We witnessed the passing of the drums last weekend.
It was a momentous occasion, and not just because they were passed down from the attic over the garage, though that was dramatic. I was instructed to remove the extension ladder that had gotten the husband into the attic once he stepped onto support beams.
Per instructions, I then moved a stepladder into place and climbed up with arms in a catch position as he tried to force the bass drum through the attic opening. Meanwhile, grandsons smart enough to know a disaster in the making when they see it positioned themselves to catch the drums if, when, in the most likely scenario, I lost my grip on the bass.
They intervened and were bearing the weight of the large drum before I could lose my grip. I choose to think they were more concerned about their grandmother than the drum, but I have no intention of giving them the opportunity to confirm or deny that. Why ruin a happy thought?
The kids immediately set up the bass, snare, tom drum and cymbals in the family room. I’ve not seen that on HGTV, but maybe I can send them the idea.
The banging began immediately. It was deafening, but oddly comforting — a blast from the past.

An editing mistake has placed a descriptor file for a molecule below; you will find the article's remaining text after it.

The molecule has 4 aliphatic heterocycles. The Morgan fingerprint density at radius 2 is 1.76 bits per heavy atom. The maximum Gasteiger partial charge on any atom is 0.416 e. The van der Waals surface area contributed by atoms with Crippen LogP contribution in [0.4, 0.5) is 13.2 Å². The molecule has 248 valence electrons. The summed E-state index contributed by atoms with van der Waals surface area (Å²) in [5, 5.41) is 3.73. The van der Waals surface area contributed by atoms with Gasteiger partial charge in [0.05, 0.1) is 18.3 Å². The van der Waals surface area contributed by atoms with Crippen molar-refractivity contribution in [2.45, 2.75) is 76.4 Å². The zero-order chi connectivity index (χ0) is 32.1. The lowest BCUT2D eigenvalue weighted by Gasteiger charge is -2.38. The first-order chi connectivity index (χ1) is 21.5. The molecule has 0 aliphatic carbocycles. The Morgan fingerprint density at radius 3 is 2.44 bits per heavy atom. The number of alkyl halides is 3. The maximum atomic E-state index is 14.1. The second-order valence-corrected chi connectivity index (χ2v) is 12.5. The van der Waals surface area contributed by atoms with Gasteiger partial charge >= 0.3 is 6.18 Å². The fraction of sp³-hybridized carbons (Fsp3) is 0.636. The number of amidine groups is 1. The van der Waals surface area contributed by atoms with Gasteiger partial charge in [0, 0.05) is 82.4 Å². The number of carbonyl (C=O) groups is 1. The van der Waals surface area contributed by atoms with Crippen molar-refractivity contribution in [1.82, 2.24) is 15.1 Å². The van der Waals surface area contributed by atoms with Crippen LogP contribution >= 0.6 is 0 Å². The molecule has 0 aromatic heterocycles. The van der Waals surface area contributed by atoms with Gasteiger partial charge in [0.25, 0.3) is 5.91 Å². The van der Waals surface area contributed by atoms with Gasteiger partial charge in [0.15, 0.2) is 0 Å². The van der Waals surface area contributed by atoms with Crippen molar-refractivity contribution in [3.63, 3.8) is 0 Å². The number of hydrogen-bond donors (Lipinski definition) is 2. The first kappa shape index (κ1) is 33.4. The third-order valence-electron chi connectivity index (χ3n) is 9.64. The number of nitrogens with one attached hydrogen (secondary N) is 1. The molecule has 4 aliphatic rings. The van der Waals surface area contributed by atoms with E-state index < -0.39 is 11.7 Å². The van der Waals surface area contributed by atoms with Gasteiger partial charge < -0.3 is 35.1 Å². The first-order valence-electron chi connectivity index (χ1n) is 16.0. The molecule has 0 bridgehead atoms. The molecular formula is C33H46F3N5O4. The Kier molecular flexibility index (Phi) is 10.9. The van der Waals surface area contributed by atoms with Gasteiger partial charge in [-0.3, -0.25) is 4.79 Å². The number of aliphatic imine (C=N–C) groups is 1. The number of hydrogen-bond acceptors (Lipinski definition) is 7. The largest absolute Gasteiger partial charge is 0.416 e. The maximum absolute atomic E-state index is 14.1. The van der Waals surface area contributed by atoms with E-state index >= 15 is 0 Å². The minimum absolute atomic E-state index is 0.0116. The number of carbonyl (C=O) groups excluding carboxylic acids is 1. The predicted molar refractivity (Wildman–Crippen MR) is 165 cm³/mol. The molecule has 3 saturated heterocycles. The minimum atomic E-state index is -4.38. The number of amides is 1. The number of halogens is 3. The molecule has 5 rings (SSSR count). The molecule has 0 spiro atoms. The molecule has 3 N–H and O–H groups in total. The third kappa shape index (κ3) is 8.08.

The husband was a drummer. His ’60s blue and silver Slingerland drum set was the major piece of furniture he brought to the marriage.
We raised a drummer. For years the roof shook, the windows rattled and the walls rolled. Our son practiced after school and every bone in my body wanted to run upstairs, fling open his door and scream, “STOP! JUST STOP!”
But we were paying for lessons. We paid someone big bucks for the kid to dismantle our nervous systems so he could play in a high school jazz band.
And orchestra. All the kids had to take orchestra.
Do you know what it’s like when your kid plays percussion in the orchestra? Your kid goes to practices and rehearsals, you clear the family calendar, you clean up, you drive to the school and you find a seat in the auditorium.
The curtain goes up and there’s your kid. He’s going to play the timpani, so he’s at the far back corner of the stage. You’re pretty sure that’s him, but he’s far away and in the shadows, so it’s hard to tell.
You sit there forever, waiting for the timpani. Then WHAM! He hits the timpani. WHAM! DA DA DA DA DA! WHAM!
Show over. Five seconds, max. Hundreds of dollars in lessons, thousands of dollars in Tylenol, five seconds of play.
And now the drum set that belonged to the husband and was used by our son passes to our son’s children.
We needed two vehicles to haul the kids and the drums to their home. We set them up and within seconds the roof shook, the windows rattled and the walls rolled. History really does repeat itself.
We declined an invitation to stay for dinner. We wanted to get going before our son and daughter-in-law had a chance to change their minds and tried to catch us.
Lori Borgman is a columnist, author and speaker. Reach her at [email protected]